Pfizer Raises Drug Prices More Than 5%

Pfizer boosted the average U.S. wholesale prices of its drugs by more than 5%, according to industry analysts, despite increased political scrutiny of the cost of prescription medicines.

Bear Stearns analyst John Boris said in a research note that Pfizer on Jan. 1 had raised prices of its drugs by an average of 5.2%, somewhat more aggressive than price increases taken in each of the previous three years.

Increases of 5% were seen for cholesterol fighter Lipitor, the world's top-selling medicine, as well as for arthritis treatment Celebrex. But Boris said no mark-ups were seen for Chantix and Exubera, recently introduced drugs to help smokers quit and to treat diabetes.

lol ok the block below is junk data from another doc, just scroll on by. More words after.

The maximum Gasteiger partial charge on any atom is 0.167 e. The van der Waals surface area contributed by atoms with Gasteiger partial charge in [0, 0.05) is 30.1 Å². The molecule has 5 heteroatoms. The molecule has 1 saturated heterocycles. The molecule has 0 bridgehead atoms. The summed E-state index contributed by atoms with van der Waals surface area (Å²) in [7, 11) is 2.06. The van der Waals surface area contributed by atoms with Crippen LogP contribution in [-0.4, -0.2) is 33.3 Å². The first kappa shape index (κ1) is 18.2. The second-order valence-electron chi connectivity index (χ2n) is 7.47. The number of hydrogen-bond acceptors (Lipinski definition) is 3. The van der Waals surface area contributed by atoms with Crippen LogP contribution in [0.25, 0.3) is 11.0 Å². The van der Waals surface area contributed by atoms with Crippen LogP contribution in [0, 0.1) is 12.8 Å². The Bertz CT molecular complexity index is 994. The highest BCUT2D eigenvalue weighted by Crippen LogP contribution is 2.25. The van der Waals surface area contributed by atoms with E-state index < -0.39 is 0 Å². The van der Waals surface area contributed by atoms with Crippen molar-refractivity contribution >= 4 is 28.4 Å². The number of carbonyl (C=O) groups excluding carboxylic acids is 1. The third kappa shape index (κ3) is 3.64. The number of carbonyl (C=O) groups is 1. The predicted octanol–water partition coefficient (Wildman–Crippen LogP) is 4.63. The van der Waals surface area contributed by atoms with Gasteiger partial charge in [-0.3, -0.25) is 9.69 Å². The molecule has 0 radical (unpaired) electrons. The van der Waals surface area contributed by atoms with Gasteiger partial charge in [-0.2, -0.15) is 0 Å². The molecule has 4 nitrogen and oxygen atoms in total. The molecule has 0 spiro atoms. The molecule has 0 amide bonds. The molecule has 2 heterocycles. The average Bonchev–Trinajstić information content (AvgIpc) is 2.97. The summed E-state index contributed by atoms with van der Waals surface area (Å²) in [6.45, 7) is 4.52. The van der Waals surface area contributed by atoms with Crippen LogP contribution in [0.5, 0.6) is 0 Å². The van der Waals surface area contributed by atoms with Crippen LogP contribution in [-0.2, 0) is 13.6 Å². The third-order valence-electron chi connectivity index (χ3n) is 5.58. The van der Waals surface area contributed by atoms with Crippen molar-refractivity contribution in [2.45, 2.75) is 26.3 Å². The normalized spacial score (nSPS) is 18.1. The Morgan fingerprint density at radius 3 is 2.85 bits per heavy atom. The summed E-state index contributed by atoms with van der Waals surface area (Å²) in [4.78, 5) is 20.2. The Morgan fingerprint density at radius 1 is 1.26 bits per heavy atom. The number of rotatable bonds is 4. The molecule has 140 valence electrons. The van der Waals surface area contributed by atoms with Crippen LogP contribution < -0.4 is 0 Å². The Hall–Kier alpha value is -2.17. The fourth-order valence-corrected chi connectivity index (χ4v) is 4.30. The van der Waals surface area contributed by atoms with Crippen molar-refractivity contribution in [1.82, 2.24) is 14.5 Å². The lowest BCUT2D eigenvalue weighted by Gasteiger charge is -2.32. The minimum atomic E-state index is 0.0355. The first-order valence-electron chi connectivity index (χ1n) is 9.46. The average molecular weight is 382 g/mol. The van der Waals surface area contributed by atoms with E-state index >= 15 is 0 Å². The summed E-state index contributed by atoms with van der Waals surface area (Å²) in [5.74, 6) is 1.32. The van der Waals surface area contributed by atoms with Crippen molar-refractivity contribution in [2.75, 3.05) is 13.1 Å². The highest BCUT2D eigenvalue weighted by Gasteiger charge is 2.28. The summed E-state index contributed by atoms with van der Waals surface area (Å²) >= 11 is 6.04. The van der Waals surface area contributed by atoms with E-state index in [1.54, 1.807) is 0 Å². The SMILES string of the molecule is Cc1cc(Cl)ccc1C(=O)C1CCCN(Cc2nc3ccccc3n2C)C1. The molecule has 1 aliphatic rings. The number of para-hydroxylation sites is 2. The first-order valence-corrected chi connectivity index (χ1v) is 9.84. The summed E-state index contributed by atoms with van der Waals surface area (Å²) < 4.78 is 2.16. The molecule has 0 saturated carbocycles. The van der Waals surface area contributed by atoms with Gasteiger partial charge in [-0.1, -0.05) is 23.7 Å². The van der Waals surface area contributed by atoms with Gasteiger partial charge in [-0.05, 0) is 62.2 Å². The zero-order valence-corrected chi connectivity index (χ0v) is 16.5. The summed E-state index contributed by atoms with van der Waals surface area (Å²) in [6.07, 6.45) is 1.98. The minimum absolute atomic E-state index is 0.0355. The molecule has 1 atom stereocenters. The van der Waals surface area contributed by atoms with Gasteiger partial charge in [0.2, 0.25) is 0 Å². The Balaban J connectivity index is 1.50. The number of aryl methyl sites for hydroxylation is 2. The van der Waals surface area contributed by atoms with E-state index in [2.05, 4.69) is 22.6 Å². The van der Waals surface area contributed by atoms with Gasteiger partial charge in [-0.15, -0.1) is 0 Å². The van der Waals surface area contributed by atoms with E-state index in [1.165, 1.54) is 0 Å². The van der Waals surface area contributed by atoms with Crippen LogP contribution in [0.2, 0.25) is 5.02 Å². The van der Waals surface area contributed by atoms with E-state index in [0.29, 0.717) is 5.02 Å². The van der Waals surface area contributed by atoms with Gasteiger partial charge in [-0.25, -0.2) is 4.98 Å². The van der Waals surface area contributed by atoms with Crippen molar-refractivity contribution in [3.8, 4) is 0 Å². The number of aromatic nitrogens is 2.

"We would have guessed that Pfizer would raise list prices a bit less given anticipated political pricing scrutiny in 2007," said Merrill Lynch analyst David Risinger, who estimated Pfizer had raised its U.S. average wholesale prices by 5.6%.

Pfizer may have needed to raise prices sharply to make good on its prediction that 2007 revenue will match that seen last year, Risinger said in his research note. The company's once-stellar sales growth has come to a halt largely due to generic competition for a number of its products.

Pfizer spokesman Paul Fitzhenry said the company, which estimates prices on a different basis called wholesaler acquisition costs, had raised prices by 4.7%, after taking into consideration discounts Pfizer offers to some customers on the same drugs.

"This is (only) one component of our revenue performance," he said, referring to the price increases.